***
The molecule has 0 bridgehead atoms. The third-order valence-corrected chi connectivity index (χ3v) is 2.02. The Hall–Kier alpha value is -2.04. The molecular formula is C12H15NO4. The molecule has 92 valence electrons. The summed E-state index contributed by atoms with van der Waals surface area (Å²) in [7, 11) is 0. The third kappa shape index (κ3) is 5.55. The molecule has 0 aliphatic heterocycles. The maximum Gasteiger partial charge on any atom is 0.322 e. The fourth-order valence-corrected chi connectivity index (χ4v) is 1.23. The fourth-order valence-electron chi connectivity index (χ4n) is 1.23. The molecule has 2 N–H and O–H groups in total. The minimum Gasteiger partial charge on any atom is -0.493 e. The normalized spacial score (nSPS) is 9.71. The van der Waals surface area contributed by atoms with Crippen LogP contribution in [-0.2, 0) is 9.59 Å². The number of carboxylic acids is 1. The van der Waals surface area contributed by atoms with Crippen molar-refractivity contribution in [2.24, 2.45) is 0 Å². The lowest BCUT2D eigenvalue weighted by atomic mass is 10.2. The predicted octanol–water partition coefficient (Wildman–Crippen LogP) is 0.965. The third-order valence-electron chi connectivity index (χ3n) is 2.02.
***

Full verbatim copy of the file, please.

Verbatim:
The molecule has 0 bridgehead atoms. The third-order valence-corrected chi connectivity index (χ3v) is 2.02. The Hall–Kier alpha value is -2.04. The molecular formula is C12H15NO4. The molecule has 92 valence electrons. The summed E-state index contributed by atoms with van der Waals surface area (Å²) in [7, 11) is 0. The third kappa shape index (κ3) is 5.55. The molecule has 0 aliphatic heterocycles. The maximum Gasteiger partial charge on any atom is 0.322 e. The fourth-order valence-corrected chi connectivity index (χ4v) is 1.23. The fourth-order valence-electron chi connectivity index (χ4n) is 1.23. The molecule has 2 N–H and O–H groups in total. The minimum Gasteiger partial charge on any atom is -0.493 e. The normalized spacial score (nSPS) is 9.71. The van der Waals surface area contributed by atoms with Crippen LogP contribution in [-0.2, 0) is 9.59 Å². The number of carboxylic acids is 1. The van der Waals surface area contributed by atoms with Crippen molar-refractivity contribution in [2.24, 2.45) is 0 Å². The lowest BCUT2D eigenvalue weighted by atomic mass is 10.2. The predicted octanol–water partition coefficient (Wildman–Crippen LogP) is 0.965. The third-order valence-electron chi connectivity index (χ3n) is 2.02.